By allowing ads to appear on this site, you support the local businesses who, in turn, support great local journalism.
Qualifying begins today
Signals start to busy season
Placeholder Image
Forsyth County News
At a glance

Candidates for Forsyth County school board and commission must qualify in the Forsyth County Administration Building on 110 East Main St., Suite 200, in Cumming. The school board qualifying fee is $36, while commission is $126.

The following candidates must register at the Secretary of State’s Elections Division Office at 1104 West Tower, 2 MLK Jr. Dr. in Atlanta. The fees are as follows:

• U.S. Senator: $5,220
• U.S. Representative: $5,220
• Governor: $4,180.18
• Lieutenant Governor: $2,748.28
• Secretary of State: $3,709.10
• Attorney General: $4,133.74
• State School Superintendent: $3,698.10
• Commissioner of Agriculture: $3,646.70
• Commissioner of Insurance: $3,611.83
• Commissioner of Labor: $3,647.11
• Public Service Commissioner: $3,493.57
• State Senator: $400
• State Representative: $400
• Justice of Supreme Court: $5,016.29
• Judge of the Court of Appeals: $4,985.59
• Judge of Superior Court: $3,607.56
• District Attorney: $3,430.61
Local election and political party officials are getting ready for qualifying week.

“I’m excited,” said Forsyth County Elections Supervisor Barbara Luth. “I don’t know how many we’ll have qualify ... but we’ll have a table out there to help anyone that needs some help.”

Qualifying week begins at 9 this morning and runs through noon Friday.

Candidates qualifying for Forsyth County school board or commission seats must qualify in the Forsyth County Administration Building.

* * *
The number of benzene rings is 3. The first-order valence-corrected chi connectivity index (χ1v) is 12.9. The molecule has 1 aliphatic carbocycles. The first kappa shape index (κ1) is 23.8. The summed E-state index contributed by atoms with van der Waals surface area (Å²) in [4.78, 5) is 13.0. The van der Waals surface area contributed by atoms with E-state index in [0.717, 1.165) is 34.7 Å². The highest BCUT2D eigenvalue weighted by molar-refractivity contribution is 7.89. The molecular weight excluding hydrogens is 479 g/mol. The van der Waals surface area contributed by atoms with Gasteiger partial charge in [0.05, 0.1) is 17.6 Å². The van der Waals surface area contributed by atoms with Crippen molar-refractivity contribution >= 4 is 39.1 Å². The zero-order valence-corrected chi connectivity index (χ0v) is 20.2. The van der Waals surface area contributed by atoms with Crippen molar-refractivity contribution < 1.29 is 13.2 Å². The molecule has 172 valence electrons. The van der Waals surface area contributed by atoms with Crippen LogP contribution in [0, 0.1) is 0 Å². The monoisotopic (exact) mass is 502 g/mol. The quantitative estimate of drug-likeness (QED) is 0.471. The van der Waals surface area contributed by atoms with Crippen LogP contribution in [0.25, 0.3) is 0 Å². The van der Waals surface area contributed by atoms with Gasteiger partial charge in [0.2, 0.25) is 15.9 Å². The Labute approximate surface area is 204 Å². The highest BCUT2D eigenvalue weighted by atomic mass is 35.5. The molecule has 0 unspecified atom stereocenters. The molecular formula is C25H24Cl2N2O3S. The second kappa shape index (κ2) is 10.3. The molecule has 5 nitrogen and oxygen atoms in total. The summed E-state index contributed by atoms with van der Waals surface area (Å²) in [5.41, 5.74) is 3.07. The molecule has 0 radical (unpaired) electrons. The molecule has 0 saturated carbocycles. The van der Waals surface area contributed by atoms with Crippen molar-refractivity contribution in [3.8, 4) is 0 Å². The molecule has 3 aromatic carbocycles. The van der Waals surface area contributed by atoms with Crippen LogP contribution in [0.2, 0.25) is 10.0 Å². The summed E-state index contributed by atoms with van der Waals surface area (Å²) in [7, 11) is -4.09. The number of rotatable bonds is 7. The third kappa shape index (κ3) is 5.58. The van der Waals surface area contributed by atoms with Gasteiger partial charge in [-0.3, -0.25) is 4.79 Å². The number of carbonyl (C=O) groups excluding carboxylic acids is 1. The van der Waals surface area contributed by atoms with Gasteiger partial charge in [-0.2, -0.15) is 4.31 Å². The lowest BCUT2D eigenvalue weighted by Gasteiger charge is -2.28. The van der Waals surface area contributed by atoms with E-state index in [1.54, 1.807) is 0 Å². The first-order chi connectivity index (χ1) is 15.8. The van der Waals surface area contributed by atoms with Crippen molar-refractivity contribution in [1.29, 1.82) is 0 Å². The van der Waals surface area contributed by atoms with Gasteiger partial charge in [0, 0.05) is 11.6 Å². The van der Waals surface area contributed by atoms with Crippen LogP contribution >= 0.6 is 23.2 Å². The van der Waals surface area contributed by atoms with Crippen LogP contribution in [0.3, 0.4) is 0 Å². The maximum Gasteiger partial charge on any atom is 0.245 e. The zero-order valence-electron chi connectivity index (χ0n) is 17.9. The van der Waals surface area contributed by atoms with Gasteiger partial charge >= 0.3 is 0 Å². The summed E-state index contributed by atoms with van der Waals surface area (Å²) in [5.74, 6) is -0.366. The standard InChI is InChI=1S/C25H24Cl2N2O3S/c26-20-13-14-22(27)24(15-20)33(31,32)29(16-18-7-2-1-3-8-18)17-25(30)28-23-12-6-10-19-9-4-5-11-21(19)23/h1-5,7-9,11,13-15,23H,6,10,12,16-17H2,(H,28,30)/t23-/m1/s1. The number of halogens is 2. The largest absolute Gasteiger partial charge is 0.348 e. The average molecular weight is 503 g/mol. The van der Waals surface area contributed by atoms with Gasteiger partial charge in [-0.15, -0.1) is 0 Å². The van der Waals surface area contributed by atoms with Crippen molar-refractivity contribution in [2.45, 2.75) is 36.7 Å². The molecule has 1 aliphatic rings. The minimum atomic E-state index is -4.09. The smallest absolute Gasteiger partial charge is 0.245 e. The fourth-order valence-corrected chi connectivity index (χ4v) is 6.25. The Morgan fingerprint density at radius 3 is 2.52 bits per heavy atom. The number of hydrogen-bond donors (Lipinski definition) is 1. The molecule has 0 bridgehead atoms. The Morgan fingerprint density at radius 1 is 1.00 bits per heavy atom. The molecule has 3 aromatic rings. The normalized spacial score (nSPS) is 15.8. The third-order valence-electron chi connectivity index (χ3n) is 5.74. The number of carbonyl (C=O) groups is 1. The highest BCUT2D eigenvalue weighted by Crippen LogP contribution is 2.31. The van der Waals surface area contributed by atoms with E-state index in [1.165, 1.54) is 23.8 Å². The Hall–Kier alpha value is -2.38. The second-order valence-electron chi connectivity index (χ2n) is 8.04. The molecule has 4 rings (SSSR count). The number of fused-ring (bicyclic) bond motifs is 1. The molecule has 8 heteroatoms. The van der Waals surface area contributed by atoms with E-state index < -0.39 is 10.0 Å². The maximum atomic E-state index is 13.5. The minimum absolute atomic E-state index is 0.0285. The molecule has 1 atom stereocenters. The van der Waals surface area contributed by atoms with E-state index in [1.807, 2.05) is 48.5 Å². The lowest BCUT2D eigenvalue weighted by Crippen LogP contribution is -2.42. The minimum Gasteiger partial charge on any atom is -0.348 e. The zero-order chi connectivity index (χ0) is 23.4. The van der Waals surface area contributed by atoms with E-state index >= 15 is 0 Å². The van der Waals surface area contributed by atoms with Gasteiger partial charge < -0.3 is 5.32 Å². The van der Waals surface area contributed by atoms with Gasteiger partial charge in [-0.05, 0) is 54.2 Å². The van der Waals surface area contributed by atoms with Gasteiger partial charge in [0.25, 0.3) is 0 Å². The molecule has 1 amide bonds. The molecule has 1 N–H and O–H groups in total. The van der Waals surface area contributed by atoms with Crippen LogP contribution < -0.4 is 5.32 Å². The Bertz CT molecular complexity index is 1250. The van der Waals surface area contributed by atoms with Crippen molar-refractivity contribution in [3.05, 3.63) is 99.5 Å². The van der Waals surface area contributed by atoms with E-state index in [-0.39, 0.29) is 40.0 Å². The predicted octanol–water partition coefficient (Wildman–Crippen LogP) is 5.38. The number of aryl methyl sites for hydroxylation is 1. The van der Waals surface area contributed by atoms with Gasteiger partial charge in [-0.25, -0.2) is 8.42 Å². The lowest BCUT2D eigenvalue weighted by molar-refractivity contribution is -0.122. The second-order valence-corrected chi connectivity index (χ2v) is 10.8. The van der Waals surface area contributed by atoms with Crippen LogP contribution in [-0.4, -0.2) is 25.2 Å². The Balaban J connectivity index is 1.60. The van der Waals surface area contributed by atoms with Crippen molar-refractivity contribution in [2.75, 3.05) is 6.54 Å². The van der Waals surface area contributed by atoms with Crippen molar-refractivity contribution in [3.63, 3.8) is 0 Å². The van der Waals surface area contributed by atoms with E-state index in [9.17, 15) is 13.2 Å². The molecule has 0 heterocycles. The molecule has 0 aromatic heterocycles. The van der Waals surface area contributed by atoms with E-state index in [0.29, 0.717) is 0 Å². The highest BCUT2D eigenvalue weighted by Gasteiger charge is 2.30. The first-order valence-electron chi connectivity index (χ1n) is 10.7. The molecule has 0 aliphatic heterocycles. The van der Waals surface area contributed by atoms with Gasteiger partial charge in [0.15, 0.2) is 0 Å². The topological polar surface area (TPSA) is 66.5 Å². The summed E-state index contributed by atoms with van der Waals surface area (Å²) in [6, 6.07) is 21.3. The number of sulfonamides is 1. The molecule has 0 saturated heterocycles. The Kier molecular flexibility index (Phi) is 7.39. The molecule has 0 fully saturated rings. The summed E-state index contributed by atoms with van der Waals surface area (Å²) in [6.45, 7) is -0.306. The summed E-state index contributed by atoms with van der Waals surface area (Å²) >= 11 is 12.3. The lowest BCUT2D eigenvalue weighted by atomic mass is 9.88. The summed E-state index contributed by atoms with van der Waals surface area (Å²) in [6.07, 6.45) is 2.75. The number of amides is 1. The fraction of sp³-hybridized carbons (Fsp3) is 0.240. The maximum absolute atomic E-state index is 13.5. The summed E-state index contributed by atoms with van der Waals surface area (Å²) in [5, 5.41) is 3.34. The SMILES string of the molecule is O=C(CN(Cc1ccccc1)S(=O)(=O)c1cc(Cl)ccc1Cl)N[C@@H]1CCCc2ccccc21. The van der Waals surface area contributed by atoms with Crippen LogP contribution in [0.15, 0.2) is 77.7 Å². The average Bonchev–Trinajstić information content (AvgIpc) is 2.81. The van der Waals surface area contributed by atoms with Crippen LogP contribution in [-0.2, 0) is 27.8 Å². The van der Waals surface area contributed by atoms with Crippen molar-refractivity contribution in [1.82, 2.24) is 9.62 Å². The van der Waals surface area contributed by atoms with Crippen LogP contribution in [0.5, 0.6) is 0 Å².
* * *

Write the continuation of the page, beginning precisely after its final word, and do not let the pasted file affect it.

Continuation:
The cost to qualify is $36 for school board and $126 for commission candidates. Open seats are Districts 1 and 3 commission board and Districts 1 and 2 school board.

All other candidates must report to the Secretary of State’s Election Division Office in Atlanta.

Only Democrats and Republicans can qualify this week, and all fees must be paid to their respective parties.

Since they don't participate in the primary election, Independent candidates will have between June 28 and July 2 to qualify.

Both Ricia Maxie, chairwoman for the Forsyth County Democratic Party, and Ethan Underwood, chairman for the local GOP, said their members have volunteered to work in shifts since both parties must be present during all available hours of qualifying week to collect fees.

“We haven’t heard about any Democrats running yet, and we would love to have a Democrat qualify to run [for each office]," Maxie said. “We’ll find out.”

Underwood expects to be busy, as there are at least three school board and four county commission hopefuls who have said they intend to run as Republicans.

“We’re starting to meet several different candidates as the people are coming out and are starting to announce,” he said.

“I think it’s going to be a very exciting type of campaign ... The incumbents are good candidates and so are all the new folks, so it will be a lot of fun.”

The two-year term is up for all 56 state senators and all 180 state representatives, whose $400 qualifying fee is the lowest of all state offices.

U.S. congressional candidates have the most expensive fee at $5,220.

Just one of the state’s two U.S. Senate seats, currently held by Republican Johnny Isakson, is open this year. It carries a six-year term.

All 13 U.S. House seats are up for election, including District 9, which covers a large part of Forsyth.

Incumbent Nathan Deal recently stepped down to run for governor.

A May 11 special election will fill the empty seat through Jan. 2.

All candidates who want to hold the office past January must run again in the July primary and in the general election in November.

“They’ll have to go to the state and requalify for the primary,” Luth said. “Even though they don’t know who won and who didn’t win and they haven’t even had this election, they’ll have to qualify for the next one.”